by Christopher J. Jarmick
MoonPath Press, Kingston, Washington,
2015, paperback, 188 pp., $20.00
Reviewed by Thomas Hubbard
Do you read or write poetry in Seattle? Have you ever read or written poetry in Seattle? Columbia City? Kirkland? Are you familiar with the term, Poem Starter? You do? You have? You are?
Then you must know Chris Jarmick. So you won’t be surprised, reading the first poem in this collection, “A Supermarket in Seattle,” to learn that it is not only a tribute to dead poets, but a very skillfully crafted, sometimes giggling, near paraphrase of Allen Ginsberg’s poem, “A Supermarket in California.” Look it up on YouTube, and realize this guy does his homework.
Nor will you be surprised, upon buying and reading Not Aloud, to find that Jarmick’s “Supermarket” takes you back to shake Ginsberg’s hand and laugh with him. And you will likely agree that Jarmick does funny about as well as anyone, including Dr. Seuss, another of his sources. But if you want something other than funny, turn directly to “Rides With Dad,” on page 112, and be sure to have a handkerchief handy. Not that it’s sad — it’s not. It’s a feel-good poem that could change the way you feel about family errands. But have the hankie handy, just in case a drop of rain … well, you know.
Perhaps you’re a lover of irony — maybe even irony about love? Then “Not A Poem About the Divorce,” on page 63, will please you. Ironic as it is, you will still get a belly laugh. This is a big book, so despite the Poem Starters (after all these years I’ve come to enjoy them), there are plenty of funny, serious, ironic, earth-shaking poems here that will change the way you see most anything, at least for a while.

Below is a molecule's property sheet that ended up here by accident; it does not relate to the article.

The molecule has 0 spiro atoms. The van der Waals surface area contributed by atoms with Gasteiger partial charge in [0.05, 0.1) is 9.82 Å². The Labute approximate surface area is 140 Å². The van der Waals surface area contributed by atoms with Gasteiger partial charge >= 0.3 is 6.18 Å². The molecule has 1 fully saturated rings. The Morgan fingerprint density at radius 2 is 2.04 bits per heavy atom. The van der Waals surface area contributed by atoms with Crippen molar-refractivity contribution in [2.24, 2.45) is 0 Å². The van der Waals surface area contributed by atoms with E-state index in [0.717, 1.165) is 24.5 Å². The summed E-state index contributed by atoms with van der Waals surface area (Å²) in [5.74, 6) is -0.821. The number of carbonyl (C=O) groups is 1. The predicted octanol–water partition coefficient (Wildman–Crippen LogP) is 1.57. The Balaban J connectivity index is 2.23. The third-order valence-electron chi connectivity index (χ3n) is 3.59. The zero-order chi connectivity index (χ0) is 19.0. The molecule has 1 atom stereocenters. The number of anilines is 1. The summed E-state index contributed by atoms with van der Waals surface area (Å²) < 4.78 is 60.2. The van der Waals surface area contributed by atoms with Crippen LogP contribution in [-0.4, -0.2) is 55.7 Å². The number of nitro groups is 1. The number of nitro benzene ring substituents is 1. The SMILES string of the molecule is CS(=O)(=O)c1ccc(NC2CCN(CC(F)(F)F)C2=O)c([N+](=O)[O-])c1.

This is another of those books you buy, then give away, then buy another. Might as well just go on and buy a couple. Not Aloud is a bargain. And the cover art, “When The Believers Try To Silence Their Gods,” by Duane Kirby Jensen, is a big bonus.
Thomas Hubbard, a retired writing instructor and spoken word performer, authored Nail and other hardworking poems, Year of the Dragon Press, 1994; Junkyard Dogz (also available on audio CD); and Injunz, a chapbook. He designed and published Children Remember Their Fathers (an anthology) and books by seven other authors. His book reviews have appeared in Square Lake, Raven Chronicles, New Pages and The Cartier Street Review. Recent publication credits include poems in Yellow Medicine Review, spring 2010; I Was Indian, ed. Susan Deer Cloud, Foothills Publishing, 2010 and Florida Review, and short stories in Red Ink and Yellow Medicine Review. He serves editorially with Raven Chronicles and The Cartier Street Review and he blogs about writing techniques for WordCraft Circle of Native American Writers and Poets.